climate crisis, global warming, fossil fuel, heat records, ad ban call, UN chief
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Ban Fossil Fuel Ads To Save Climate, UN Chief Says (Maria)

The author writes, “The world’s fossil fuel industries should be banned from advertising to help save the world from climate change, the head of the United Nations said on Wednesday. UN Secretary General António Guterres called coal, oil and gas corporations the ‘godfathers of climate chaos’ who had distorted the truth and deceived the public for decades. … His remarks were his most damning condemnation yet of the industries responsible for the bulk of global warming. They came as new studies showed the rate of warming is increasing and that global heat records have continued to tumble.”

New York Man Goes Down the New York Way (Gerry)

The author writes, “What comes up over and over again in coverage of both the Manhattan hush-money case ― as well as two federal cases against Trump, and one election-related case in Atlanta ― is that the prosecution and conviction of a former president is without precedent. The theory goes that these prosecutions are so divisive, in such a politically volatile moment, that they should force us to weigh the pursuit of justice against political stability. Yet, for journalists who looked at the Manhattan courtroom, Trump sat there like many other New York politicians and political influencers whose criminality brought them down.”

Pakistan Temperatures Cross 52 C in Heatwave (Laura)

From Reuters: “Temperatures rose above 52 degrees Celsius (125.6 degrees Fahrenheit) in Pakistan’s southern province of Sindh, the highest reading of the summer and close to the country’s record high amid an ongoing heatwave, the met office said [last week]. Extreme temperatures throughout Asia over the past month were made worse most likely as a result of human-driven climate change, a team of international scientists have said. In Mohenjo Daro, a town in Sindh known for archaeological sites that date back to the Indus Valley Civilization built in 2500 BC, temperatures rose as high as 52.2 C (126 F).”

Dying Behind Bars: At Least 220 People Died in Ohio Jails Over 4 Years (Sean)

From The Cincinnati Enquirer: “[Maggie] Copeland is among at least 219 Ohioans who died in the past four years in the custody of county jails. Ohio began requiring jails to report deaths and other critical incidents in 2020 but there is no penalty for failing to report. Some deaths in the past four years were not included in the state database. More than 75% of those who died — 166 people — had yet to be tried for the crime for which they were being held. Some didn’t last 24 hours behind bars. A Cincinnati Enquirer, Columbus Dispatch, and USA Today Network Ohio investigation found that jail personnel ignored serious medical conditions and injuries, withheld life-saving medicine and equipment, failed to stop the flow of illicit drugs that inmates later used to overdose, and did not adequately monitor prisoners at risk for suicide.”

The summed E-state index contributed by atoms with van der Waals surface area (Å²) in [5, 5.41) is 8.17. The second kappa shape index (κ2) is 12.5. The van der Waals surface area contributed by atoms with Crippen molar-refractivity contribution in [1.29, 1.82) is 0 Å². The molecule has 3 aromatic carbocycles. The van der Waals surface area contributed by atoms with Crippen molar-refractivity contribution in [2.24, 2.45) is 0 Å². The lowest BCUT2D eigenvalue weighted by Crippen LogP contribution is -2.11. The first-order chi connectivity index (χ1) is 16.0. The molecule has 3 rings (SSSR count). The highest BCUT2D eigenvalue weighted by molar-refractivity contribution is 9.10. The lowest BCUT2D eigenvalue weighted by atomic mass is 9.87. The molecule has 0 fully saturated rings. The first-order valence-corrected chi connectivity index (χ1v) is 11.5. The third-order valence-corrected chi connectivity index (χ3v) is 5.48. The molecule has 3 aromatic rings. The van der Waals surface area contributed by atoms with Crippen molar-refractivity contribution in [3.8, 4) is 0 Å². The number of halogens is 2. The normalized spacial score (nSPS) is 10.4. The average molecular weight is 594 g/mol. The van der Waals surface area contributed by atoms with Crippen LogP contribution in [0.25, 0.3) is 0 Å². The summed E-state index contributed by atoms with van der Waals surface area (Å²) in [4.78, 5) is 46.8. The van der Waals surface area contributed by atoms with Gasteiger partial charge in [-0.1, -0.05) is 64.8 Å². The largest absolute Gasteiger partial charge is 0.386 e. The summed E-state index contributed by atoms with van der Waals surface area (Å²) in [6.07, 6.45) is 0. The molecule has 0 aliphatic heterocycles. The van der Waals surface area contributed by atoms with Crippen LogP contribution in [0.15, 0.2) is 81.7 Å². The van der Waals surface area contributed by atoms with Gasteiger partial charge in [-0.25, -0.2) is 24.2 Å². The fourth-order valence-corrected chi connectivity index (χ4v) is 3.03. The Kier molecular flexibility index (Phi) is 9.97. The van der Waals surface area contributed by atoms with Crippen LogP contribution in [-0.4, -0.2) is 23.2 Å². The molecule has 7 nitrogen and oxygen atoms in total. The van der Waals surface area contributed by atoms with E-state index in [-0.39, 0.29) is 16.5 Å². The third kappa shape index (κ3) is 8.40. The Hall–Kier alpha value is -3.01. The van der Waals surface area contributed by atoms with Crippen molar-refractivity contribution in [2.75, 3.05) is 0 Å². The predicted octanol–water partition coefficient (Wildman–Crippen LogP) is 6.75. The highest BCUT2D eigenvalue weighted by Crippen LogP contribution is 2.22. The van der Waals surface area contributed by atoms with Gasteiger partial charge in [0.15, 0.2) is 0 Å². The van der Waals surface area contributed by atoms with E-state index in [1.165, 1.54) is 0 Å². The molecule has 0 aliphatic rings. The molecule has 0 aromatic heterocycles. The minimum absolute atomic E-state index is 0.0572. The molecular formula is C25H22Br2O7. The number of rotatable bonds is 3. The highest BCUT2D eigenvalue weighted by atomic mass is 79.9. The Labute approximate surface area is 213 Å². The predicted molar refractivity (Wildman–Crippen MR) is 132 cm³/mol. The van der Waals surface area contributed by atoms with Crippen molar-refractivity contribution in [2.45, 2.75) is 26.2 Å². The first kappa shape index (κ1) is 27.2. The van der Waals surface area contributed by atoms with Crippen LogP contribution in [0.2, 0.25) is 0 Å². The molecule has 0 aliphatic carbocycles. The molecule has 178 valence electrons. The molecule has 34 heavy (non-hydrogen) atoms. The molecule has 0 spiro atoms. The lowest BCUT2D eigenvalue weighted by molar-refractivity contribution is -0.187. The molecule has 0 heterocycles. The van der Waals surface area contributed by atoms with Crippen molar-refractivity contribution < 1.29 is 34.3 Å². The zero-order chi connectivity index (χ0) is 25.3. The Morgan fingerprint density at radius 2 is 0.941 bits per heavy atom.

Elon Musk Begs Tesla Shareholders to Vote for His $56 Billion Pay Package (Reader Jim)

From Futurism: “Elon Musk wants to award himself with a boatload of money. The pay package he’s trying to push through at Tesla is valued at up to $56 billion in stock options — which would be more than any corporate CEO in the United States by an astounding margin. But before that can happen, the automaker’s shareholders need to give it their seal of approval. And so Musk is doing his best to get out the vote, offering shareholders the opportunity to win a tour of the Tesla Gigafactory in Austin, Texas, that’s personally led by him and chief designer Franz von Holzhausen — a very glad-handing way of securing approval.”

Giant Venomous Flying Spiders With 4-Inch Legs Heading to New York Area as They Spread Across East Coast (Mili)

The author writes, “First came the spotted lanternflies, then the cicadas — and now, the spiders? The Northeast U.S. is bracing for an invasion of giant venomous spiders with 4-inch-long legs that can parachute through the air. Earlier this year, New Jersey Pest Control warned of the incoming spiders, saying Joro spiders will be ‘hard to miss’ as females have a leg span of up to 4 inches and are known for their vibrant yellow and grey bodies. ‘What sets them apart, however, is their ability to fly, a trait uncommon among spiders,’ the company said. ‘While not accurate flight in the avian sense, Joro spiders utilize a technique known as ballooning, where they release silk threads into the air, allowing them to be carried by the wind.’”


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